The apartment building in Adams Morgan, which until July was rent-controlled, was meant for District residents. Instead, records show that hundreds of tourists and vacationers have been booking one- and two-night stays in the building since late 2015 using short-term rental sites such as Airbnb.
As of Monday morning, at least eight units in the 12-unit building at 2388 Champlain St. NW were listed on Airbnb and similar other sites, with nightly rates ranging from $65 to $155.
“Just what my friends and I needed for a one night stay,” a reviewer posted on Airbnb.
“Exactly as described and the location is superb!” another said.
The building, also called the Peary House, serves as an example of the type of commercial enterprises lawmakers say they’re hoping to prohibit with new rules being reviewed by the D.C. Council. Under the proposed legislation, property owners could rent out one unit at a time, and only in their permanent homes. A hearing is set for April 26.
An estimated 37 percent of D.C. listings offered on Airbnb are done so by commercial owners with multiple listings, according to a report expected to be released Tuesday by the Working Families Party, which receives funding from advocacy groups and labor unions, including one that represents hotel workers.
“We believe that the commercialization of rental units in the District of Columbia is causing real problems for working families being able to afford the rising cost of rentals,” said Valerie Ervin, senior adviser to the party.
Crystal Davis, a spokeswoman for Airbnb, said the report was full of “false claims.”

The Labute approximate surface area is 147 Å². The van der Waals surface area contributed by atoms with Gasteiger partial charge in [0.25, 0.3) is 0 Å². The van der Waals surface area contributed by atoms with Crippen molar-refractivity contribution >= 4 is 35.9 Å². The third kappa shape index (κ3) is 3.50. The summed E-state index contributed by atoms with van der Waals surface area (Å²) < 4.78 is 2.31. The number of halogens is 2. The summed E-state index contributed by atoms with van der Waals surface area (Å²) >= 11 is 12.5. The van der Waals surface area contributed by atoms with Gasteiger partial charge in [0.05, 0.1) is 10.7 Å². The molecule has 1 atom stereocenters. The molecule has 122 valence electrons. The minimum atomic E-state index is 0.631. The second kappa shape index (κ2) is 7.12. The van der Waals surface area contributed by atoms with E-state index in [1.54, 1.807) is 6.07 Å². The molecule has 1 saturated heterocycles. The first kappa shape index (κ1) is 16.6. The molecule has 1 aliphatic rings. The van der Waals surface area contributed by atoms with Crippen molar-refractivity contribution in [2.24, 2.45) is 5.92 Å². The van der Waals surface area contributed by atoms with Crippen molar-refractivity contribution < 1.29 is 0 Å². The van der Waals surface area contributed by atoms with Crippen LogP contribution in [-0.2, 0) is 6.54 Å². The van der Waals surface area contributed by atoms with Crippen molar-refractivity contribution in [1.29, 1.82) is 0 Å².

The data in the report “misrepresent the thousands of D.C. residents who use home sharing to pay their mortgage and support their families,” Davis said in an email. “We remain committed to working with lawmakers and community groups to develop clear, fair home sharing rules.”
Public records show that the building at 2388 Champlain St. NW is owned by Lock 7 Development, and that it was bought in June 2015 for $2.05 million. Executives of District-based Lock 7 did not respond to requests for comment.
The building’s management company, Thos. D. Walsh, applied for a rent-control exemption on July 20, according to public records. A spokeswoman for the D.C. Rental Accomomodations Division confirmed that the property was subject to rent-control laws before that.
Apartments in the building were listed on Airbnb beginning in November 2015.
Zoning laws prohibit the conversion of residential housing units into transient rentals, said Joel Cohn, legislative director of the D.C. Office of the Tenant Advocate. But, he said, it was not clear how short of a stay would be considered “transient.” Some parts of the law, he said, require people to reside in a home for at least 90 consecutive days before they are considered “permanent” tenants.
“Transience is prohibited by the law, but we are finding that there are different standards for the term ‘transient,’ ” Cohn said. “Airbnb is a new kind of reality that the government is trying to feel its way through.”